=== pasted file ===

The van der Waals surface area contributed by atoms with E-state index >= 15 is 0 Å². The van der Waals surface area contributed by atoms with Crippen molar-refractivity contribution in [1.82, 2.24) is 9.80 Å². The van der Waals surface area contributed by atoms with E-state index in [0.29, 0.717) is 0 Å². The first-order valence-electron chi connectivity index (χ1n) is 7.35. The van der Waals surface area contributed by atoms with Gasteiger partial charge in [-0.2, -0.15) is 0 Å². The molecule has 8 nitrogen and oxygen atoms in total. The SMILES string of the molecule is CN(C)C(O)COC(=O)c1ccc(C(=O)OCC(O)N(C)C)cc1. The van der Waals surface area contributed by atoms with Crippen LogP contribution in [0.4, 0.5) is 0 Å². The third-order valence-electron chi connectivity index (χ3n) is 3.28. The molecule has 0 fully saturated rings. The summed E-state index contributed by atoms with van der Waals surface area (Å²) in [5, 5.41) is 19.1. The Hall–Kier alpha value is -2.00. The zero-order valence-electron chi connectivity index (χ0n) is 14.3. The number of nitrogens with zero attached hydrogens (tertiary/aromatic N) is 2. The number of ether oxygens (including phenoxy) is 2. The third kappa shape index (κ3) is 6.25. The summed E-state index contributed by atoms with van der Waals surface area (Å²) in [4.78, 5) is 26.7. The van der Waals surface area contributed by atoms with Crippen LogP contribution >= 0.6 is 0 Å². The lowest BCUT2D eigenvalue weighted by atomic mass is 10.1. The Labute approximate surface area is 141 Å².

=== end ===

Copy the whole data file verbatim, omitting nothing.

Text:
The van der Waals surface area contributed by atoms with E-state index >= 15 is 0 Å². The van der Waals surface area contributed by atoms with Crippen molar-refractivity contribution in [1.82, 2.24) is 9.80 Å². The van der Waals surface area contributed by atoms with E-state index in [0.29, 0.717) is 0 Å². The first-order valence-electron chi connectivity index (χ1n) is 7.35. The van der Waals surface area contributed by atoms with Gasteiger partial charge in [-0.2, -0.15) is 0 Å². The molecule has 8 nitrogen and oxygen atoms in total. The SMILES string of the molecule is CN(C)C(O)COC(=O)c1ccc(C(=O)OCC(O)N(C)C)cc1. The van der Waals surface area contributed by atoms with Crippen LogP contribution in [0.4, 0.5) is 0 Å². The third-order valence-electron chi connectivity index (χ3n) is 3.28. The molecule has 0 fully saturated rings. The summed E-state index contributed by atoms with van der Waals surface area (Å²) in [5, 5.41) is 19.1. The Hall–Kier alpha value is -2.00. The zero-order valence-electron chi connectivity index (χ0n) is 14.3. The number of nitrogens with zero attached hydrogens (tertiary/aromatic N) is 2. The number of ether oxygens (including phenoxy) is 2. The third kappa shape index (κ3) is 6.25. The summed E-state index contributed by atoms with van der Waals surface area (Å²) in [4.78, 5) is 26.7. The van der Waals surface area contributed by atoms with Crippen LogP contribution >= 0.6 is 0 Å². The lowest BCUT2D eigenvalue weighted by atomic mass is 10.1. The Labute approximate surface area is 141 Å².